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The Burden of the Humanities

July 9, 2008

It turns out that providing a definition of the humanities is an incredibly difficult thing to do for a host of reasons. Coming to terms with what they “do” (or do not do) is even more difficult–which means that we are stuck often not being able to articulate the value of the humanities even though the value is immanently knowable to anybody who practices or enjoys the various humanistic arts: anybody who has run or gone to a museum, read or written a poem, even knows how to read, has visited a Civil War battlefield or performed in a reenactment, anybody that has felt a pang of nostalgia when driving through a childhood neighborhood, or wished their grandfather was still alive to talk about what baseball was like when he was a kid, anybody that has pondered whether life is worth living or if their job was worth showing up for, anybody that’s tried to figure out “what was going on” in that movie they saw last weekend, or learned a second language just for fun. All of these people and more understand, without reflection, the value of the humanities. For each of them that value is something different–different because the object of their pursuit is different, different because their ability to obtain that goal is different, different because their motivation is different, but mostly different because we are all different.

What we are left with then, as the Indiana Humanities Council, is to speak, as I just did, in Whitmanesque lists or in the soft pablum of a high school English teacher responding to the question “Why do we have to read Great Expectations? from a petulant sophomore: we pursue the humanities because human things make us human. It’s true, but it’s a sentence that leaves little to grasp, especially in an age of pie charts and Emotional Quotient Inventories.

Several months back Stanley Fish wrote a column for the New York Times called “Will the Humanities Save Us?” Fish’s answer was “no, nor should we expect them to” (I paraphrase). In some ways I was in favor of his answer because I am reluctant to want to defend the humanities based on anticipated outcomes; because if someone claims that “the results of a humanities education is ‘X,'” then statisticians, economists, MBAs, government officials and more want to see balance sheets and quarterly reports that prove it. If, on the other hand, we deny measurable outcomes, we remain free to explore the humanities as we want to.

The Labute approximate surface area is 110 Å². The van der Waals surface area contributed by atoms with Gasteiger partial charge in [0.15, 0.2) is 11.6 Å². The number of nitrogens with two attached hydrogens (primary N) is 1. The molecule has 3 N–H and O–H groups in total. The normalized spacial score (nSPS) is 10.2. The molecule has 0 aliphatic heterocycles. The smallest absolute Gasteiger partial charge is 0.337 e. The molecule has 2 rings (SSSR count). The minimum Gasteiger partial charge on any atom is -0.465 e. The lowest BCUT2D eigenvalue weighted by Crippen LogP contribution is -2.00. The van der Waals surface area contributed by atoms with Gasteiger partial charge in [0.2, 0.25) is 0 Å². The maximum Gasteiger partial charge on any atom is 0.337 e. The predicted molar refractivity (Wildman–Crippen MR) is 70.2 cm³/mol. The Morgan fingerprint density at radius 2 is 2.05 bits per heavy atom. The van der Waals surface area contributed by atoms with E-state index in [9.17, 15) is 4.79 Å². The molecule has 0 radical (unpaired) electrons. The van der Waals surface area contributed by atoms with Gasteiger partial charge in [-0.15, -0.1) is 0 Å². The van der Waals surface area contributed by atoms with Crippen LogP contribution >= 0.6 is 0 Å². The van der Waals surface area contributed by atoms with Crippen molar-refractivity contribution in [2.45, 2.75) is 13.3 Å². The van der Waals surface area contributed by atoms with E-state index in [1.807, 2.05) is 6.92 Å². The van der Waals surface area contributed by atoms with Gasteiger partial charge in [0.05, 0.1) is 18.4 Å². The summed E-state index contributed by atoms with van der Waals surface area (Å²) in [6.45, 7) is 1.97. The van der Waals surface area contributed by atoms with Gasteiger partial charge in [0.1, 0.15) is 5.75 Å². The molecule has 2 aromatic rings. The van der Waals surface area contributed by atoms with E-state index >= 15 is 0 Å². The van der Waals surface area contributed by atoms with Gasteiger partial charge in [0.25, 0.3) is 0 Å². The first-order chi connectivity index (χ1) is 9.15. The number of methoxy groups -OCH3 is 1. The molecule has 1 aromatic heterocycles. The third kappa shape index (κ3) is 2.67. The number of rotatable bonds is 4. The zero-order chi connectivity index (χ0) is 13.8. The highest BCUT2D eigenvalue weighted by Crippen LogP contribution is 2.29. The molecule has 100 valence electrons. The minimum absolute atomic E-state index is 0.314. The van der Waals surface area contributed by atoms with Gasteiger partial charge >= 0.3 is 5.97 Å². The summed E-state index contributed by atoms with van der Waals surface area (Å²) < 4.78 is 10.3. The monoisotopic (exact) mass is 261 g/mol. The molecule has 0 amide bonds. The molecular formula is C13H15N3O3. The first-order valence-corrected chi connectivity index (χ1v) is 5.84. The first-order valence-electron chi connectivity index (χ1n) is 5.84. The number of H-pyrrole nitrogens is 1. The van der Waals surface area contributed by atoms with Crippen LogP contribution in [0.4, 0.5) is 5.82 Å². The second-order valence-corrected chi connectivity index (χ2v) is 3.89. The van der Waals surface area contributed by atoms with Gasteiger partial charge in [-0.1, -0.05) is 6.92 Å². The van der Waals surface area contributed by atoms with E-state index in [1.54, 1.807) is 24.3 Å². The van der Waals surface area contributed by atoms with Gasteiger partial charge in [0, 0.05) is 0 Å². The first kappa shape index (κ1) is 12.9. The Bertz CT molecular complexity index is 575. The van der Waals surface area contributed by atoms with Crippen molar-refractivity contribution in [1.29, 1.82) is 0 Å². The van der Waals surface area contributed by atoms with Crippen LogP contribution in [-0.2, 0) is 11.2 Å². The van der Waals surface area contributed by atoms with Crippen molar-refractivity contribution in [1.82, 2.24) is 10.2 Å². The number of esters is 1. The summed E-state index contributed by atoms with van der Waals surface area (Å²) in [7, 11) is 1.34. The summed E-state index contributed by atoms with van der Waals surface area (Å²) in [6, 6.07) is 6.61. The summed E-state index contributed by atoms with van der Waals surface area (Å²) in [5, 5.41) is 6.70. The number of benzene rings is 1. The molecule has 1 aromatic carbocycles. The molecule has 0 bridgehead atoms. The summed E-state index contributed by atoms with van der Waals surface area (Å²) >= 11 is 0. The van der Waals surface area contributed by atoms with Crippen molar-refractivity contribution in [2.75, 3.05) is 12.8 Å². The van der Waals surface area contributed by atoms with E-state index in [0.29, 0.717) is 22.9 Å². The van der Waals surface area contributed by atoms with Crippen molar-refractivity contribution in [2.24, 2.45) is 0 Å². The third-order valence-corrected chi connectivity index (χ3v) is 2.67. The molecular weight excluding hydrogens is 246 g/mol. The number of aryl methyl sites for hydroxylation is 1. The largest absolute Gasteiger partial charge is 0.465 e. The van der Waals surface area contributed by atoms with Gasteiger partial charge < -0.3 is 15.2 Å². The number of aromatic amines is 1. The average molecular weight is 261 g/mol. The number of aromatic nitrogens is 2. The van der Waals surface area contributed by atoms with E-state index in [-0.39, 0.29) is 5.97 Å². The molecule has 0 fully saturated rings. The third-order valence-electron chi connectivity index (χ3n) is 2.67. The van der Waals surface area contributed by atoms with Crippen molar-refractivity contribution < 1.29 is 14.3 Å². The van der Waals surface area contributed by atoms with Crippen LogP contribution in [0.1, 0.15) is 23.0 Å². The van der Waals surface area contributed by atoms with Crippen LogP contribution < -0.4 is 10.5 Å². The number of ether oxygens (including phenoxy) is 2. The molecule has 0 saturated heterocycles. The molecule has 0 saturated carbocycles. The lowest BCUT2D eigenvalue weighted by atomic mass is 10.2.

Of course, it goes without saying in my admittedly biased point of view, that Professor Fish is wrong. The humanities not only can save us, they have already repeatedly saved us. That is not to claim that the effects of the humanities are any more measurable. In fact, the humanities, as a subject, are a lot like the ocean to the fish who doesn’t know he’s wet. You cannot separate the pursuits of language, history, culture, music, and art from the human story. Their ubiquitous presence makes measuring their effects basically impossible.

There has been a decline in scholars approaching the idea of the humanities as the humanities since the 1970s when there was a widely recognized “crisis” in them (also when the Indiana Humanities Council was founded–and partly why). Most of what has been written has been of the variety I called “pablum” above and what Wilfred M. McClay calls “airy fairy” in his recent Wilson Quarterly essay “The Burden of the Humanities.”

Although McClay’s definition of the humanities falls victim to all definitions of the term, I like this essay for two reason. McClay acknowledges that Americans are still desperately in love of the humanities and clearly value them very highly. The active comments section on Fish’s column and its sequel both stand as testament to the excitement we still feel around the subject. He also isn’t afraid to use hard language to get to his point. The humanities doesn’t have to be touchy-feely. The humanities is made up of disciplines, and that is his language of choice.

At any rate. Check it out. I’d like to hear what you have to say.

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